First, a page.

Meditation for Tuesday of the 1st Week of Lent


First Reading: Isaiah 55:10-11
Responsorial Psalm: Psalms 34:4-5, 6-7, 16-17, 18-19
Gospel: Matthew 6:7-15
 
For three days in July 1863, Union and Confederate forces fought fierce battles at and near Gettysburg, Pennsylvania. The Union turned back one of the last major thrusts of the Confederate troops toward the North. Many consider it the turning point in the war; after Gettysburg, the South had to fight a defensive war that was doomed to fail.
 
On November 20 of that same year, a battlefield cemetery was dedicated at Gettysburg. Edward Everett, a well-regarded and prominent speaker, was the main feature of the event. President Lincoln followed Everett’s two hour speech with what came to be known as the Gettysburg Address. In about two minutes, Lincoln gave his speech; though the newspapers of the time had much to say about Everett’s speech and relegated Lincoln to the back pages, Everett himself recognized the beauty of the simple elegance of Lincoln’s words, and told the President as much in a note he wrote to him the next day.
In just 268 words, President Lincoln captured not only the point of that moment, but also the reason for the existence of this nation, why it was engaged in a battle for its life, and the promise of what its future might hold.  Although he said (and, most likely, honestly believed) that, "The world will little note nor long remember what we say here," the Gettysburg Address has been called the greatest American speech ever delivered.
 
God’s words, both in Scripture and in His actions throughout nature and human history, have impact and power, as well as economy – every word does its job, and not one unnecessary word comes from the mouth of God.  This is most evident in His Son, the Word of God – especially so when he teaches us to pray in that same concise way.  In just 56 words (in English), Jesus teaches us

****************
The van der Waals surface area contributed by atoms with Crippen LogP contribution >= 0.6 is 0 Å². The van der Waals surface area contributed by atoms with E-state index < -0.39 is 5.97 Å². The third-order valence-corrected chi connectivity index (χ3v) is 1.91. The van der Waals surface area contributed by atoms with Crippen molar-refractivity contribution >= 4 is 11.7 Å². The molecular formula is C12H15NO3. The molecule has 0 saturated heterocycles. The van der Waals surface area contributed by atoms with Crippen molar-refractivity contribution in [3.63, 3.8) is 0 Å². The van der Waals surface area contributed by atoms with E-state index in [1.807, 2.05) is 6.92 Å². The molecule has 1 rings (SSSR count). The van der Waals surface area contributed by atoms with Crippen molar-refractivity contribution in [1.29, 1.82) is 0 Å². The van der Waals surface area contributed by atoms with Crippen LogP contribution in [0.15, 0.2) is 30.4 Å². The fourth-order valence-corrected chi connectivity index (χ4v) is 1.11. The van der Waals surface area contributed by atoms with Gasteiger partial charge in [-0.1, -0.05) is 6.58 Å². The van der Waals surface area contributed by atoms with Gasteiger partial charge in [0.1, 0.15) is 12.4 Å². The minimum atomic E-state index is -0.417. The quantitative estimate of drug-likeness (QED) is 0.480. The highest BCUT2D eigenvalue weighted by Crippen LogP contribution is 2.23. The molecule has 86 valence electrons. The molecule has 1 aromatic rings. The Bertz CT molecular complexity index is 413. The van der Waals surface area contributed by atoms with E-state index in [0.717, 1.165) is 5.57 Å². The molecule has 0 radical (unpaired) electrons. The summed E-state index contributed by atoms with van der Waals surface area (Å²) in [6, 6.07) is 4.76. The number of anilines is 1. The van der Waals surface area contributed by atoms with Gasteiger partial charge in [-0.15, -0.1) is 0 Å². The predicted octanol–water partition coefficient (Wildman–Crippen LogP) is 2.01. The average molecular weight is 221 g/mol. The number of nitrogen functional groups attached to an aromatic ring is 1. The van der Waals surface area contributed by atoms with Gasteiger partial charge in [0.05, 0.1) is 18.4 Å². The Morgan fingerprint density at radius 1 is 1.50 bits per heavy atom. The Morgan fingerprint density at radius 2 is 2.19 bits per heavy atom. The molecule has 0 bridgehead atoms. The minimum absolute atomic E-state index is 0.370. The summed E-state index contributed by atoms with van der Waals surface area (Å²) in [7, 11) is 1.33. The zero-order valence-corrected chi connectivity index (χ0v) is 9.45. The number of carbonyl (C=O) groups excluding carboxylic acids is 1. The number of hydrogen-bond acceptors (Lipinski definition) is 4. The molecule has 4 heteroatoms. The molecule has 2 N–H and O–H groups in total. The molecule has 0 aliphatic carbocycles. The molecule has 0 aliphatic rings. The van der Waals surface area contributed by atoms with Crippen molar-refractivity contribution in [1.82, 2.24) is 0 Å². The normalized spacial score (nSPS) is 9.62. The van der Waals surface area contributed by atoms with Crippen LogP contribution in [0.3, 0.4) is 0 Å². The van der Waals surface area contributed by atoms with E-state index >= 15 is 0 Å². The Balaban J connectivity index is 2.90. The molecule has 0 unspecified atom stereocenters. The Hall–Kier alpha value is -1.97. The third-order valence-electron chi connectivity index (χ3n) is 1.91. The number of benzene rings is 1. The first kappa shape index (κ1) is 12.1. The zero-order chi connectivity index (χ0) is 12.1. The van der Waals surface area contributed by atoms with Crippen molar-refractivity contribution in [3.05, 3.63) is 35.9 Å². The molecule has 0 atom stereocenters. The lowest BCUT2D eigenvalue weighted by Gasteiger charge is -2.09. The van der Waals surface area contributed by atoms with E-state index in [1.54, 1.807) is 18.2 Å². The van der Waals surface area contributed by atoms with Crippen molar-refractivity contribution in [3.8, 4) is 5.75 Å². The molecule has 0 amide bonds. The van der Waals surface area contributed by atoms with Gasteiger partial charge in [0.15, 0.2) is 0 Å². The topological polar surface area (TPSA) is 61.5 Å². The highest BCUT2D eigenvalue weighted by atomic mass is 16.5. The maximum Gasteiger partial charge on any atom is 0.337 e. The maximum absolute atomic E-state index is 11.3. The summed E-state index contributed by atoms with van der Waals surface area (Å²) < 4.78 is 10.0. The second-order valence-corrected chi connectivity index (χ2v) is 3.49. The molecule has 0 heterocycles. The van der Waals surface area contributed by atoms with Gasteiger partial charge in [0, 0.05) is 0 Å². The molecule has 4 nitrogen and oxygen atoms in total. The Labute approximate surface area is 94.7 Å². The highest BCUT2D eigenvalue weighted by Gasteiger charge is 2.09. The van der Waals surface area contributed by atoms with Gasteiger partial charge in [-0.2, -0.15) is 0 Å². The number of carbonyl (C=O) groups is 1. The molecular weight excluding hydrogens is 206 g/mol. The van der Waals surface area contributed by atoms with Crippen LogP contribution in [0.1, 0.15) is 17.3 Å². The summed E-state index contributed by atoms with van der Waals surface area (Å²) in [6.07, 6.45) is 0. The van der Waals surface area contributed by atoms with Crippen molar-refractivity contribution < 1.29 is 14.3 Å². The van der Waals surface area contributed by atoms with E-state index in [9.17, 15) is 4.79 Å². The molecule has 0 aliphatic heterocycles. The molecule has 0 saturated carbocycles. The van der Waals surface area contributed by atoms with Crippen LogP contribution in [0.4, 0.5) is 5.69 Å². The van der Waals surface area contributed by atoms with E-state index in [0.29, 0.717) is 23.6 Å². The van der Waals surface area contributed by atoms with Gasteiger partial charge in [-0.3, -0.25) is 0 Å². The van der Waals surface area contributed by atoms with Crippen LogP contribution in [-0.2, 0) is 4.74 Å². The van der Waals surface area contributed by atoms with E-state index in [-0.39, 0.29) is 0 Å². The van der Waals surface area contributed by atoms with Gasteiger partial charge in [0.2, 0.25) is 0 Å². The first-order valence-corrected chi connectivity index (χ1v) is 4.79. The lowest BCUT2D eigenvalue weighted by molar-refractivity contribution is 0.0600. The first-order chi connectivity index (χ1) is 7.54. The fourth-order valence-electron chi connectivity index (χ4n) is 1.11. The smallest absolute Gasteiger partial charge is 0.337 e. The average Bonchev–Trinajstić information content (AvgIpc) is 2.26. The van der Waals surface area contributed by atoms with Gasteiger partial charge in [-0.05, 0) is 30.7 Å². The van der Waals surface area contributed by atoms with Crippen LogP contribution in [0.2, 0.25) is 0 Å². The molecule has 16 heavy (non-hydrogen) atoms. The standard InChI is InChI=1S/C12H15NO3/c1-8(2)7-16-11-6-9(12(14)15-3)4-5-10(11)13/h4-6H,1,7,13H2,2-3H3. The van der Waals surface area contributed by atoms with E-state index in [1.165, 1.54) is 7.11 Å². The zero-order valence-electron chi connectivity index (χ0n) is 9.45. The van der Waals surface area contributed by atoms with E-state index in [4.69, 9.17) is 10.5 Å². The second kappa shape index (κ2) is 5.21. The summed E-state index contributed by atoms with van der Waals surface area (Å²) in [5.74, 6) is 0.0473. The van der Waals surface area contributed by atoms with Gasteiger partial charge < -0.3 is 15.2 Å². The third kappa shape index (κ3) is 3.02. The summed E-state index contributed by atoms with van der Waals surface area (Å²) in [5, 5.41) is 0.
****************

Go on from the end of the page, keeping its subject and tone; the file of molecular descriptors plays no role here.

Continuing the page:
• how to glorify God
  • to recognize His dominion
  • to remember that His will is more perfect than our own
  • what to ask for and how to ask for it
  • how to obtain forgiveness
  • to ask for the power to be like Him in mercy
  • and to acknowledge our dependence on Him, both for bodily needs and spiritual guidance and protection.

Are our prayers overly fluffy, as if we are trying to flatter God so that He’ll change His perfect will to match ours?  Or are our prayers as simple as a child’s requests to a loving Father who already knows what they need? 

Are we trying to convince God that we really need something He hasn’t given us?  Or are we letting prayer be a 2-way street, in which we let God convince us whether we are really asking for the right things?

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